“I do believe it’s going to storm,” Ma said, looking out of the window.  Laura looked, too, and great black clouds were billowing up in the south, across the sun.
Pet and Patty were coming running from the field, Pa holding to the heavy plow and bounding in long leaps behind it.
“Prairie fire!” he shouted. “Get the tub full of water! Put sacks in it! Hurry!”
Ma ran to the well, Laura ran to tug the tub to it… Ma was pulling buckets as fast as she could. Laura ran to get the sacks that Pa had flung out of the stable. 
Pa was plowing, shouting at Pet and Patty to make them hurry.  The sky was black now, the air was as dark as if the sun had set,  Pa plowed a long furrow west of the house and south of the house, and back again east of the house…
Laura stayed close to the house,  She could see the red fire coming under the billows of smoke…Pa was going along the furrow, setting fire to the grass on the other side of it. Ma followed with a wet sack, beating the flames that tried to cross the furrow.  The whole prairie was hopping with rabbits…
Pa’s little fire was all around the house now and he helped Ma fight it with the wet sacks.  The fire blew wildly, snatching at the dry grass inside the furrow.  Pa and Ma thrashed at it with the sacks… they stamped it with their feet.  They ran back and forth in the smoke, fighting that fire.  The prairie fire was roaring now, roaring louder and louder in the screaming wind.  Great flames came roaring, flaring and twisting high. Twists of flame broke loose and came down on the wind to blaze up in the grasses far ahead of the roaring wall of fire.  A red-light came from the rolling black clouds of smoke overhead…
Pa’s little fire handmade a burned black strip. The little fire went backing slowly away against the wind, it went slowly crawling to meet the racing furious big fire.  And suddenly the big fire swallowed the little one.
The wind rose to a high, crackling, rushing shriek, flames climbed into the crackling air.  Fire was all around the house.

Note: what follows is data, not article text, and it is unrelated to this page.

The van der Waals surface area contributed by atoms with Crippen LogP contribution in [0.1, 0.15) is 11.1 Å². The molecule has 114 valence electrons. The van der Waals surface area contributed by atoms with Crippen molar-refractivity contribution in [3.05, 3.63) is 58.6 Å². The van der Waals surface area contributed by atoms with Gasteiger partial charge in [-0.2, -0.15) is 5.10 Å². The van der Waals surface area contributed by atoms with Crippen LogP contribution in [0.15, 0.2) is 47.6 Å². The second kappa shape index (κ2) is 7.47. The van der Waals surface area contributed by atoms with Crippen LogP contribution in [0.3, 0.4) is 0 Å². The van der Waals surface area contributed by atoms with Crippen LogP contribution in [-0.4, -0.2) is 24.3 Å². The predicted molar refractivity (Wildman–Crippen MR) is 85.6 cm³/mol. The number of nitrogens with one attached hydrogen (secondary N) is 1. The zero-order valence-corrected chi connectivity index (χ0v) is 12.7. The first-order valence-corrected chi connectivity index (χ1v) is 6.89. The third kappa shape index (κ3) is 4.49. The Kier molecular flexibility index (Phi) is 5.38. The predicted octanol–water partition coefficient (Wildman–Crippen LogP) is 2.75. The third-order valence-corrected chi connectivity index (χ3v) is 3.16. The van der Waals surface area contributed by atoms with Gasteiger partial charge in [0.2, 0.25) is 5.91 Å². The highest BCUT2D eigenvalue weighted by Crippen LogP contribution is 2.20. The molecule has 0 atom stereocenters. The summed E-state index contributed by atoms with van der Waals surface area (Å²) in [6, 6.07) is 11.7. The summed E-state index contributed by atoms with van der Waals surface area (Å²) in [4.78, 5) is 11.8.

Then it was over.  The fire went roaring past and away.
Pa and Ma were beating out little fires here and there in the yard…
The air smelled scorched. And to the very edge of the sky, the prairie was burned naked and black… But Pa and Ma were cheerful because the fire was gone and it had not done any harm..
…from Little House on the Prairie by Laura Ingalls Wilder

We’ve had a very dry late winter here in Lincoln County. We have a burn ban here now.  This means there is no burning allowed under any circumstances and that we must bring our trash to town and not burn it.
Fires were a problem on the Kansas prairie for the Ingalls family in the 1870’s.  They are a problem for us on the Colorado prairie now, too.
There was a recent fire in the Punkin Center area of Lincoln County that burned 2286 acres of land.  It didn’t burn any structures or house, thanks to the heroic efforts of the local fire departments.  They say it was started by a smoker tossing out a cigarette. The fire “jumped the highway”, that is went across the paved road, which is actually unusual out here.  It is all very scary and unchecked, it could have burnt my little house on the prairie down, too.  We are grateful for our fire fighters.

Almost four years ago, there was a fire in our pasture.  Thanks to the heroic efforts of the fire departments and neighbors, we were also unscathed.  The fire did not touch our house, outbuildings, firewood or garden.  We are truly blessed.  Now on with our pasture fire story…

Thursday, June 28, 2012, when it was very overcast and had cooled down quite a bit, I went outside with the kiddos to work on my project in the chicken house.  (I was working on a stall for the goats.  I wanted to be able to keep a few separate for times like this when one [Jade that time] has an injury.)  The children were contentedly playing while I checked the chickens, took some clothes in, gave water to all the animals, etc.  I happened to notice my closest neighbor drive by my house away from her house.  I gathered some of my tools.  It got darker and darker.

Suddenly I heard the loudest thunder that I had ever heard in my life.  I turned to the children.  “We’re going in the house,” I said.

I happened to glance south to the pasture.  FLAMES!  Straight south of me, my pasture was in flames!

I ran into the house.  I intended to get the cordless phone to dial 911, going outside to get the children as I called.  I could not find the phone.  I tried the corded phone.  It was dead.  That’s right, the baby had been playing with the phone earlier.  I looked for the cordless phone.  I couldn’t find it.  The pager on the cordless didn’t work, it must have been off the hook, too.

OH… MY… My babies were outside, by the chicken house.  I went outside to get them.  I saw the pickup in the driveway.  It was closest. I ran and grabbed the baby and yelled for my other two to run to the pickup.  I literally threw them in the pickup.  Snuffles the dog jumped in.  The children were on the floor of the cab.  The dog was on the seat.  The baby was in the car seat, but not strapped in.  I took off.  I somehow remembered that I had seen my next-door neighbor drive in the opposite direction as her house.